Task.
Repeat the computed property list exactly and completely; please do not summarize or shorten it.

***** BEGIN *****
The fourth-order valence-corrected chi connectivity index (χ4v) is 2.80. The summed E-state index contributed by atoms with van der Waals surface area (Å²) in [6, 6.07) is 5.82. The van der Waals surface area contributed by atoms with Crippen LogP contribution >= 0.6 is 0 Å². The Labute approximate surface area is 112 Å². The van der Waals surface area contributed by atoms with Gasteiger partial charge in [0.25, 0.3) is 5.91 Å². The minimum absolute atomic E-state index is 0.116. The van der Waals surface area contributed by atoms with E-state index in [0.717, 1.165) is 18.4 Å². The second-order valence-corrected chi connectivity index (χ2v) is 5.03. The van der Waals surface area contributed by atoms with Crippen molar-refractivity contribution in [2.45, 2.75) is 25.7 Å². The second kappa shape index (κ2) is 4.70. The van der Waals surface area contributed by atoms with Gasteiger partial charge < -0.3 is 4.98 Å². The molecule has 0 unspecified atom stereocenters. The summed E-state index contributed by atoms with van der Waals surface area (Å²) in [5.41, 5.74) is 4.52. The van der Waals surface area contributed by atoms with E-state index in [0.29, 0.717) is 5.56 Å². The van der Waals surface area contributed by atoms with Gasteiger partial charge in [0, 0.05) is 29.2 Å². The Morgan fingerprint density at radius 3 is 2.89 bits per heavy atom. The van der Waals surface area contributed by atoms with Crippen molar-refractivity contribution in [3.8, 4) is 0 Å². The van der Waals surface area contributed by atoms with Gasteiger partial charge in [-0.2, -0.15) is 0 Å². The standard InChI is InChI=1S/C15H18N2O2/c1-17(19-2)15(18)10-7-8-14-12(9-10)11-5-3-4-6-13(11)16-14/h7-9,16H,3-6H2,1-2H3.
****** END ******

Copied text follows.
The fourth-order valence-corrected chi connectivity index (χ4v) is 2.80. The summed E-state index contributed by atoms with van der Waals surface area (Å²) in [6, 6.07) is 5.82. The van der Waals surface area contributed by atoms with Crippen LogP contribution >= 0.6 is 0 Å². The Labute approximate surface area is 112 Å². The van der Waals surface area contributed by atoms with Gasteiger partial charge in [0.25, 0.3) is 5.91 Å². The minimum absolute atomic E-state index is 0.116. The van der Waals surface area contributed by atoms with E-state index in [0.717, 1.165) is 18.4 Å². The second-order valence-corrected chi connectivity index (χ2v) is 5.03. The van der Waals surface area contributed by atoms with Crippen molar-refractivity contribution in [2.45, 2.75) is 25.7 Å². The second kappa shape index (κ2) is 4.70. The van der Waals surface area contributed by atoms with Gasteiger partial charge < -0.3 is 4.98 Å². The molecule has 0 unspecified atom stereocenters. The summed E-state index contributed by atoms with van der Waals surface area (Å²) in [5.41, 5.74) is 4.52. The van der Waals surface area contributed by atoms with E-state index in [0.29, 0.717) is 5.56 Å². The van der Waals surface area contributed by atoms with Gasteiger partial charge in [0, 0.05) is 29.2 Å². The Morgan fingerprint density at radius 3 is 2.89 bits per heavy atom. The van der Waals surface area contributed by atoms with Crippen molar-refractivity contribution in [3.8, 4) is 0 Å². The van der Waals surface area contributed by atoms with Gasteiger partial charge in [-0.2, -0.15) is 0 Å². The standard InChI is InChI=1S/C15H18N2O2/c1-17(19-2)15(18)10-7-8-14-12(9-10)11-5-3-4-6-13(11)16-14/h7-9,16H,3-6H2,1-2H3.